Kathmandu-Lhasa Highway
This highway features splendid natural scenery and historical sites. Entering China at the port of Zhamu and going across the Friendship Bridge, one arrives at Tibet's Nyalam County. After passing through Tingri, travelers may see the magnificent Himalayas. Further on, they arrive at Xigaze, Tibet's second largest city, where they may visit the Zhaxi Lhunbo Monastery. From Xigaze, they can go further on to Gyangze and then eastward to Lhasa, or westward to Ngari via Yamzhog Yumco, one of the three sacred lakes in Tibet.

3. Train
The construction of railway into Tibet has finished. Now tourists can take train from Qinghai to Tibet.

16. How about the transportation in Lhasa?

In Lhasa minibuses are the main transportation, charging 2 RMB per person. It is easy to hire a taxi which is painted verdurous and silver. The fare is 10 RMB no matter where the destination is within the city. Pedicabs are unique vehicles to look around the highest city in the world. Bikes can be easily hired at Lhasa at most hotels. There are buses from Lhasa's Gonggar Airport to the city proper. The bus fare is 35 Yuan.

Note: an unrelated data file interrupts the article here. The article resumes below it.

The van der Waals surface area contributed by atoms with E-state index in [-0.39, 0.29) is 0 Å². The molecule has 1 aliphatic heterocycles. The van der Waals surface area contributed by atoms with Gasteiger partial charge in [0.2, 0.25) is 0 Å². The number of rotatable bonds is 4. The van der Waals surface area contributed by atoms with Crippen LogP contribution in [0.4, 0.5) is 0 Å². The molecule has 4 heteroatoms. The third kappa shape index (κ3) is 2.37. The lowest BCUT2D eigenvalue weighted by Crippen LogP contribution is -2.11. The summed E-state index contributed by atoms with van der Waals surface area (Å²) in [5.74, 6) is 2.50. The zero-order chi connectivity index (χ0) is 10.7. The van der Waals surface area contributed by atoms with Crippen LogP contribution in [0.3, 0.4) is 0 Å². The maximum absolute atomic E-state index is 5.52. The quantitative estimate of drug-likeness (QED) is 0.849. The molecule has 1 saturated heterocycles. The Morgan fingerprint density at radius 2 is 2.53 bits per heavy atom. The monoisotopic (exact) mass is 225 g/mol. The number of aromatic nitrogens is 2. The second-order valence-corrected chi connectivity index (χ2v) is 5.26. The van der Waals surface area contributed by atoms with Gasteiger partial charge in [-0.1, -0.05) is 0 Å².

17. Is it easy to communicate with my family in Tibet?

Yes, with the economic development of Tibet, communication conditions are greatly improved now. Like other cities in china, star –rated hotels in Lhasa provide IDD call, fax, internet access and photocopy service. Phone calls can also be made in public telephone booth with IC cards or in Telecommunication Centers. There are two Telecommunication Centers in Lhasa, one opposite Yin Qiao Hotel and the other on the west end of Beijing Dong Lu. International mail service is available at the post offices next to Telecommunication Centers. Mobile phone services cover a vast area, which provide tourist a convenient communication.

18. Can you give any information about trekking in Tibet?

In general, travel to Tibet represents the sightseeing tours but even the land is situated in average of above 13000 feet, this inaccessible land have lots of possibilities of trekking routes for the adventure seeker. Whether it is a pilgrimage trek or a mountain expedition, Tibet offers trekking trips from short one day to month long as per ones requirement. But the treks are not feasible in the wintertime as the temperature goes very low (-30 to -40) and also the days are much shorter.

If you have interests in trekking in Tibet, just let us know, we can also arrange a trek to meet your specific needs.

19. What kind of gear should I bring for trekking Tibet?